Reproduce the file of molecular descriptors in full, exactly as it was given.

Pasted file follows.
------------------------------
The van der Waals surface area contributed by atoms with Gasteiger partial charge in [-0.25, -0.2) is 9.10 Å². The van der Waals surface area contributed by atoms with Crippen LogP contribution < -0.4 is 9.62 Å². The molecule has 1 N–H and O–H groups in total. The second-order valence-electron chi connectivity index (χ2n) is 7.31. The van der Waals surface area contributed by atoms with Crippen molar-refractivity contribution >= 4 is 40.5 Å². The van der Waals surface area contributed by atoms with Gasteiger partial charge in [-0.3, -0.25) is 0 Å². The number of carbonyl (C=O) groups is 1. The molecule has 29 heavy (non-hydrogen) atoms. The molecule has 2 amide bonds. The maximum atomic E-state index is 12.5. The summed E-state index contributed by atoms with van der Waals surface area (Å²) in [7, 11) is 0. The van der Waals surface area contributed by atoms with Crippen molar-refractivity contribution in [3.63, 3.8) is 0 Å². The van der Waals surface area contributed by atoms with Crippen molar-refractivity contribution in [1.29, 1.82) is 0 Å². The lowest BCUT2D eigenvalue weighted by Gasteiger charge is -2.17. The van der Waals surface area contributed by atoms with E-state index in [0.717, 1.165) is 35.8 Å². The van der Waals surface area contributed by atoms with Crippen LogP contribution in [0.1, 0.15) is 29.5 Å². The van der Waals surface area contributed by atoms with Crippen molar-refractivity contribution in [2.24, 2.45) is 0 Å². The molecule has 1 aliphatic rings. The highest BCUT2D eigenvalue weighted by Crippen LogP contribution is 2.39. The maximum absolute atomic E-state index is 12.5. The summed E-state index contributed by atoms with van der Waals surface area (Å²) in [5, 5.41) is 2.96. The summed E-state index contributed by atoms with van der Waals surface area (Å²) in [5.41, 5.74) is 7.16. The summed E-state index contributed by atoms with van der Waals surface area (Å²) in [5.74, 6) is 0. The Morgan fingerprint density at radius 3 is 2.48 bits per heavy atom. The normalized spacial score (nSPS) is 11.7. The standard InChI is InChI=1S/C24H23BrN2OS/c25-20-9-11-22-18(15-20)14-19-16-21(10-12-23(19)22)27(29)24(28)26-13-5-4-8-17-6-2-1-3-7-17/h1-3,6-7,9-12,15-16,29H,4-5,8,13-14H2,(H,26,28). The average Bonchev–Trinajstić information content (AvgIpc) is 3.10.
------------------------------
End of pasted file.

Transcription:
The van der Waals surface area contributed by atoms with Gasteiger partial charge in [-0.25, -0.2) is 9.10 Å². The van der Waals surface area contributed by atoms with Crippen LogP contribution < -0.4 is 9.62 Å². The molecule has 1 N–H and O–H groups in total. The second-order valence-electron chi connectivity index (χ2n) is 7.31. The van der Waals surface area contributed by atoms with Crippen molar-refractivity contribution >= 4 is 40.5 Å². The van der Waals surface area contributed by atoms with Gasteiger partial charge in [-0.3, -0.25) is 0 Å². The number of carbonyl (C=O) groups is 1. The molecule has 29 heavy (non-hydrogen) atoms. The molecule has 2 amide bonds. The maximum atomic E-state index is 12.5. The summed E-state index contributed by atoms with van der Waals surface area (Å²) in [7, 11) is 0. The van der Waals surface area contributed by atoms with Crippen molar-refractivity contribution in [3.63, 3.8) is 0 Å². The van der Waals surface area contributed by atoms with Crippen molar-refractivity contribution in [1.29, 1.82) is 0 Å². The lowest BCUT2D eigenvalue weighted by Gasteiger charge is -2.17. The van der Waals surface area contributed by atoms with E-state index in [0.717, 1.165) is 35.8 Å². The van der Waals surface area contributed by atoms with Crippen LogP contribution in [0.1, 0.15) is 29.5 Å². The van der Waals surface area contributed by atoms with Crippen molar-refractivity contribution in [2.24, 2.45) is 0 Å². The molecule has 1 aliphatic rings. The highest BCUT2D eigenvalue weighted by Crippen LogP contribution is 2.39. The maximum absolute atomic E-state index is 12.5. The summed E-state index contributed by atoms with van der Waals surface area (Å²) in [5, 5.41) is 2.96. The summed E-state index contributed by atoms with van der Waals surface area (Å²) in [5.41, 5.74) is 7.16. The summed E-state index contributed by atoms with van der Waals surface area (Å²) in [5.74, 6) is 0. The Morgan fingerprint density at radius 3 is 2.48 bits per heavy atom. The normalized spacial score (nSPS) is 11.7. The standard InChI is InChI=1S/C24H23BrN2OS/c25-20-9-11-22-18(15-20)14-19-16-21(10-12-23(19)22)27(29)24(28)26-13-5-4-8-17-6-2-1-3-7-17/h1-3,6-7,9-12,15-16,29H,4-5,8,13-14H2,(H,26,28). The average Bonchev–Trinajstić information content (AvgIpc) is 3.10.